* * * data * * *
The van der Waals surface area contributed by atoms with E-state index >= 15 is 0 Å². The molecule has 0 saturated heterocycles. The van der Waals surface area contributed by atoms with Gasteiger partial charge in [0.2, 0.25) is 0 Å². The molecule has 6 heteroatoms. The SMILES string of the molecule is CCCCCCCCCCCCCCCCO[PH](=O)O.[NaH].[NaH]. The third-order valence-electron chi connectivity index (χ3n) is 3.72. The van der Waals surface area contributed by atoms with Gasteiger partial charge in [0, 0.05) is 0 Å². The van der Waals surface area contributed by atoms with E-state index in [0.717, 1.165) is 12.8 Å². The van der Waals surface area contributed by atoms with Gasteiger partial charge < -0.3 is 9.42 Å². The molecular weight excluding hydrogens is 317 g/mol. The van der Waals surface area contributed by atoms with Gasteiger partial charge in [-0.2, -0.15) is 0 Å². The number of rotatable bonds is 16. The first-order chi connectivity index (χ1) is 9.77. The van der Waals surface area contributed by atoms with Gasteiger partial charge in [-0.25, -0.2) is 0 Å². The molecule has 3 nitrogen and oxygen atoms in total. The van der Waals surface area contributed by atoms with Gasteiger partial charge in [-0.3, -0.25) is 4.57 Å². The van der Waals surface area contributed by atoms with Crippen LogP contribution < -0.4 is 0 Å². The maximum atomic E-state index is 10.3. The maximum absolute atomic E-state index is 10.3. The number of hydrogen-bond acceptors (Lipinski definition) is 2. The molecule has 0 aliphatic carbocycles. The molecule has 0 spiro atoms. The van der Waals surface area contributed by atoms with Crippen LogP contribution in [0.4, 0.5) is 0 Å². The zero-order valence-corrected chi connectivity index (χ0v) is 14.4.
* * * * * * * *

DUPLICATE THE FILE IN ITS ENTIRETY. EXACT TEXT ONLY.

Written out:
The van der Waals surface area contributed by atoms with E-state index >= 15 is 0 Å². The molecule has 0 saturated heterocycles. The van der Waals surface area contributed by atoms with Gasteiger partial charge in [0.2, 0.25) is 0 Å². The molecule has 6 heteroatoms. The SMILES string of the molecule is CCCCCCCCCCCCCCCCO[PH](=O)O.[NaH].[NaH]. The third-order valence-electron chi connectivity index (χ3n) is 3.72. The van der Waals surface area contributed by atoms with Gasteiger partial charge in [0, 0.05) is 0 Å². The van der Waals surface area contributed by atoms with E-state index in [0.717, 1.165) is 12.8 Å². The van der Waals surface area contributed by atoms with Gasteiger partial charge < -0.3 is 9.42 Å². The molecular weight excluding hydrogens is 317 g/mol. The van der Waals surface area contributed by atoms with Gasteiger partial charge in [-0.2, -0.15) is 0 Å². The number of rotatable bonds is 16. The first-order chi connectivity index (χ1) is 9.77. The van der Waals surface area contributed by atoms with Gasteiger partial charge in [-0.25, -0.2) is 0 Å². The molecule has 3 nitrogen and oxygen atoms in total. The van der Waals surface area contributed by atoms with Gasteiger partial charge in [-0.3, -0.25) is 4.57 Å². The van der Waals surface area contributed by atoms with Crippen LogP contribution < -0.4 is 0 Å². The maximum atomic E-state index is 10.3. The maximum absolute atomic E-state index is 10.3. The number of hydrogen-bond acceptors (Lipinski definition) is 2. The molecule has 0 aliphatic carbocycles. The molecule has 0 spiro atoms. The van der Waals surface area contributed by atoms with Crippen LogP contribution in [0.4, 0.5) is 0 Å². The zero-order valence-corrected chi connectivity index (χ0v) is 14.4.